Before Game 6 of the series between Detroit and Tampa Bay, Lightning coach Jon Cooper called out the Red Wings for their employment of interference. His frustration didn’t comes from the use of the tactic and there’s little doubt he wants to see the referees do something about it.
"There are 30 teams in the league and nobody does (interference) more than the Detroit Red Wings, hands down," Cooper told Joe Smith of the Tampa Bay Times. "The old saying is, 'If you ain't cheating, you ain't trying.' They do it to a 'T'.
"My message to our guys is you've got to suck it up, got to fight through it. And if they're bringing it, you've got to bring a gun to a knife fight. That's how it has to go. So to get on them, we have to be better."
And so, like that, Cooper tried to swing the momentum by putting the onus on the referees to make the necessary calls when the Red Wings were clutching and grabbing. Much to Cooper’s chagrin, however, Game 6 went much differently than one may have expected.
In total, the Lightning – not the Red Wings, who Cooper had accused – were whistled for 11 minor penalties while Detroit was hit with only six infractions on the night. Of the penalties called on the Red Wings, not a single one was for interference. Thankfully for Cooper and the Lightning, however, his team skated to a 5-2 victory to force Game 7 in Tampa Bay.
The thing is, though, Cooper’s team has often gotten an advantage because of Detroit’s supposed penchant for slowing up players. In the first-round series between Detroit and Tampa Bay, the Red Wings have also taken six minors for interference, two more than any other team this post-season. The Lightning have failed to score on any of those six power plays. So if the Red Wings are getting away with holding up Lightning players on a regular basis, it’s certainly not showing up on the score sheet.
Some would argue the Red Wings getting slapped with more interference calls than any team is indicative of a club that utilizes obstruction as part of their strategy, but it would be difficult to find a coach in the league who would willingly risk being shorthanded with any consistency. And if Cooper’s argument is that Detroit gets away with it more than any team, numbers say otherwise.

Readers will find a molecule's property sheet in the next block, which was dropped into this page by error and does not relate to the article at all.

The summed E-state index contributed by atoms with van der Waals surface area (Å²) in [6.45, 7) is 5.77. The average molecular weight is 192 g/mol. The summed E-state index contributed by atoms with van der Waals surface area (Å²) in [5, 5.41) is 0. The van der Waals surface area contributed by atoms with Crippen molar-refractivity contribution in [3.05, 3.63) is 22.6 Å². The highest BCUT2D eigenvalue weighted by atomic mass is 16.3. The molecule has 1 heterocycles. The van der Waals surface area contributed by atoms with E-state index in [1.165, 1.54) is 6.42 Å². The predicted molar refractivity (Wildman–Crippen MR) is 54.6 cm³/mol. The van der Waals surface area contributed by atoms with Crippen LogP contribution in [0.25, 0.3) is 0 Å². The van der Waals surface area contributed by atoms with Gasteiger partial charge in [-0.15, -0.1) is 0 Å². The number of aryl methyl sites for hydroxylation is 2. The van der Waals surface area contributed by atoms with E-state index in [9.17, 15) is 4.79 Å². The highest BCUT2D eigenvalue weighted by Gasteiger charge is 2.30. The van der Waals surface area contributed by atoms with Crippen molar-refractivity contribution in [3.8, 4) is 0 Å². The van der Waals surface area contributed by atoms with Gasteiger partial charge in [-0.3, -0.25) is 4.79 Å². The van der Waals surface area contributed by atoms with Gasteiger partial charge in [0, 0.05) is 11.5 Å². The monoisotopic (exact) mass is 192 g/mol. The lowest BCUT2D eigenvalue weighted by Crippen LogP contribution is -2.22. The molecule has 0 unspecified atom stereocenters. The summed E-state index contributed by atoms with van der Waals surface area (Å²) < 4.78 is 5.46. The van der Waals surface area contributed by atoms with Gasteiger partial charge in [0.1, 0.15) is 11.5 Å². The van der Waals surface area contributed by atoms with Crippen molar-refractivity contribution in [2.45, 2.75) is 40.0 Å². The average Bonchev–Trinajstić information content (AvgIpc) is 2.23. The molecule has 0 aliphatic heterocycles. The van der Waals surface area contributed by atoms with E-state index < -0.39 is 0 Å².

During the regular season, only two teams were called for interference more than 35 times, with the Red Wings far ahead of the rest of the league. In total, Detroit was hit with 49 interference minors and the Columbus Blue Jackets were the second most penalized team for impeding the opposition, being sent off 42 times.
ESPN’s penalty data goes back to the 2008-09 campaign. From 2009-10 to 2014-15, the Red Wings were in the top five in minor penalties for interference. In 2009-10, they were called 44 times (tied for third), 42 in 2010-11 (third), 48 in 2011-12 (second) and led the league in 2012-13, 2013-14 and this season with totals of 37, 45 and 49.
While there are no stats to track how many uncalled instances of interference there may have been – and the referees in the stands would say you could call it on nearly every play – it’s difficult to imagine Detroit really gets away with much more than any other team. Interference is interference and if the referees deem it such, it’s being called.
But if Cooper used calling out the Red Wings as a play, a way to fire up his troops, it worked. Heading into Game 7, the Lightning have a lot of momentum having taken it to Detroit in the previous game.
If Tampa Bay emerges from Game 7 victorious, they’ll have a date with the Montreal Canadiens in round two. For Cooper, that might be the same nightmare all over again, though. Over the past six seasons, the team with the second-most top five finishes in interference minors? You guessed it: the Canadiens.